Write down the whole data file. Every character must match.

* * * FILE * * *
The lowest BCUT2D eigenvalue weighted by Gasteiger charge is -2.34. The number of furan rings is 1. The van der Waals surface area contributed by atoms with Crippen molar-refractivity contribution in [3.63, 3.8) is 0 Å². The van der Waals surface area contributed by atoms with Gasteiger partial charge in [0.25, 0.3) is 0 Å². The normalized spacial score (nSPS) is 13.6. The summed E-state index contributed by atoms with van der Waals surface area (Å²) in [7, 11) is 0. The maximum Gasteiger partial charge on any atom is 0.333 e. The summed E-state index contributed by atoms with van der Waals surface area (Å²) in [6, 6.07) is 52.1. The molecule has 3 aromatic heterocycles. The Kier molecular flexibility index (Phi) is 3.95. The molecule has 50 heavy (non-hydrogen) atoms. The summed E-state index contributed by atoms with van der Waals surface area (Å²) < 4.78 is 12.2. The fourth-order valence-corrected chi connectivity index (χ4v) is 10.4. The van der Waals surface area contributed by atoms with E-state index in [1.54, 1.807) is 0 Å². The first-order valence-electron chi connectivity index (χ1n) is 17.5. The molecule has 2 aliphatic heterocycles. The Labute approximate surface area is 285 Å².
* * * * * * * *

The lowest BCUT2D eigenvalue weighted by Gasteiger charge is -2.34. The number of furan rings is 1. The van der Waals surface area contributed by atoms with Crippen molar-refractivity contribution in [3.63, 3.8) is 0 Å². The van der Waals surface area contributed by atoms with Gasteiger partial charge in [0.25, 0.3) is 0 Å². The normalized spacial score (nSPS) is 13.6. The summed E-state index contributed by atoms with van der Waals surface area (Å²) in [7, 11) is 0. The maximum Gasteiger partial charge on any atom is 0.333 e. The summed E-state index contributed by atoms with van der Waals surface area (Å²) in [6, 6.07) is 52.1. The molecule has 3 aromatic heterocycles. The Kier molecular flexibility index (Phi) is 3.95. The molecule has 50 heavy (non-hydrogen) atoms. The summed E-state index contributed by atoms with van der Waals surface area (Å²) < 4.78 is 12.2. The fourth-order valence-corrected chi connectivity index (χ4v) is 10.4. The van der Waals surface area contributed by atoms with E-state index in [1.54, 1.807) is 0 Å². The first-order valence-electron chi connectivity index (χ1n) is 17.5. The molecule has 2 aliphatic heterocycles. The Labute approximate surface area is 285 Å².